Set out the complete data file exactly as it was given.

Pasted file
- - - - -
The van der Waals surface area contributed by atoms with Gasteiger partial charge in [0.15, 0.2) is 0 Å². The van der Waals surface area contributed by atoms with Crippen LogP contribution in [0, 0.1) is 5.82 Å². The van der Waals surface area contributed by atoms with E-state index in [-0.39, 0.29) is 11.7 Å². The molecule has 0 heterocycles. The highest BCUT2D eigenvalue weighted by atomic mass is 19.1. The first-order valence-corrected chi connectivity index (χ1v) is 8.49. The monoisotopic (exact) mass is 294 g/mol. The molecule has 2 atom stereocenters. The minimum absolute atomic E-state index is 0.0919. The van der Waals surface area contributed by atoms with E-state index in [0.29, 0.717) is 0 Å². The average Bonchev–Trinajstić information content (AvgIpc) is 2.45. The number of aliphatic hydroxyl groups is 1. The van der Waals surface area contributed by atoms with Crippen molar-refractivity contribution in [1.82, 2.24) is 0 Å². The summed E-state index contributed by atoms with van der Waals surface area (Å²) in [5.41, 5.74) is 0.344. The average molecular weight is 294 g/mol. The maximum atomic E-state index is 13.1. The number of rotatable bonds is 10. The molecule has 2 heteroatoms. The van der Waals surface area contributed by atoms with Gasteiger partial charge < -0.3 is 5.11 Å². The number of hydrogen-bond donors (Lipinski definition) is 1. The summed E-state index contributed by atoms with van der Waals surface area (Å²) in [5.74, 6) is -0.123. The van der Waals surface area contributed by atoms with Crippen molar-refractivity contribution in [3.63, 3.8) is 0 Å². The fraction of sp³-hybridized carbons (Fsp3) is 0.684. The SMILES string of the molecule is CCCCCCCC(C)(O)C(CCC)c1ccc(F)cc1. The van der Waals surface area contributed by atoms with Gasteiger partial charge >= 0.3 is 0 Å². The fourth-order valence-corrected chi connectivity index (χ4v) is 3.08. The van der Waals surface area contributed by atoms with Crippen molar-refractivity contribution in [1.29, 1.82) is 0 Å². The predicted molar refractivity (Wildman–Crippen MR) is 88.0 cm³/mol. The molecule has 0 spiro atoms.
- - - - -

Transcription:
The van der Waals surface area contributed by atoms with Gasteiger partial charge in [0.15, 0.2) is 0 Å². The van der Waals surface area contributed by atoms with Crippen LogP contribution in [0, 0.1) is 5.82 Å². The van der Waals surface area contributed by atoms with E-state index in [-0.39, 0.29) is 11.7 Å². The molecule has 0 heterocycles. The highest BCUT2D eigenvalue weighted by atomic mass is 19.1. The first-order valence-corrected chi connectivity index (χ1v) is 8.49. The monoisotopic (exact) mass is 294 g/mol. The molecule has 2 atom stereocenters. The minimum absolute atomic E-state index is 0.0919. The van der Waals surface area contributed by atoms with E-state index in [0.29, 0.717) is 0 Å². The average Bonchev–Trinajstić information content (AvgIpc) is 2.45. The number of aliphatic hydroxyl groups is 1. The van der Waals surface area contributed by atoms with Crippen molar-refractivity contribution in [1.82, 2.24) is 0 Å². The summed E-state index contributed by atoms with van der Waals surface area (Å²) in [5.41, 5.74) is 0.344. The average molecular weight is 294 g/mol. The maximum atomic E-state index is 13.1. The number of rotatable bonds is 10. The molecule has 2 heteroatoms. The van der Waals surface area contributed by atoms with Gasteiger partial charge < -0.3 is 5.11 Å². The number of hydrogen-bond donors (Lipinski definition) is 1. The summed E-state index contributed by atoms with van der Waals surface area (Å²) in [5.74, 6) is -0.123. The van der Waals surface area contributed by atoms with Crippen molar-refractivity contribution in [3.63, 3.8) is 0 Å². The fraction of sp³-hybridized carbons (Fsp3) is 0.684. The SMILES string of the molecule is CCCCCCCC(C)(O)C(CCC)c1ccc(F)cc1. The van der Waals surface area contributed by atoms with Gasteiger partial charge >= 0.3 is 0 Å². The fourth-order valence-corrected chi connectivity index (χ4v) is 3.08. The van der Waals surface area contributed by atoms with Crippen molar-refractivity contribution in [1.29, 1.82) is 0 Å². The predicted molar refractivity (Wildman–Crippen MR) is 88.0 cm³/mol. The molecule has 0 spiro atoms.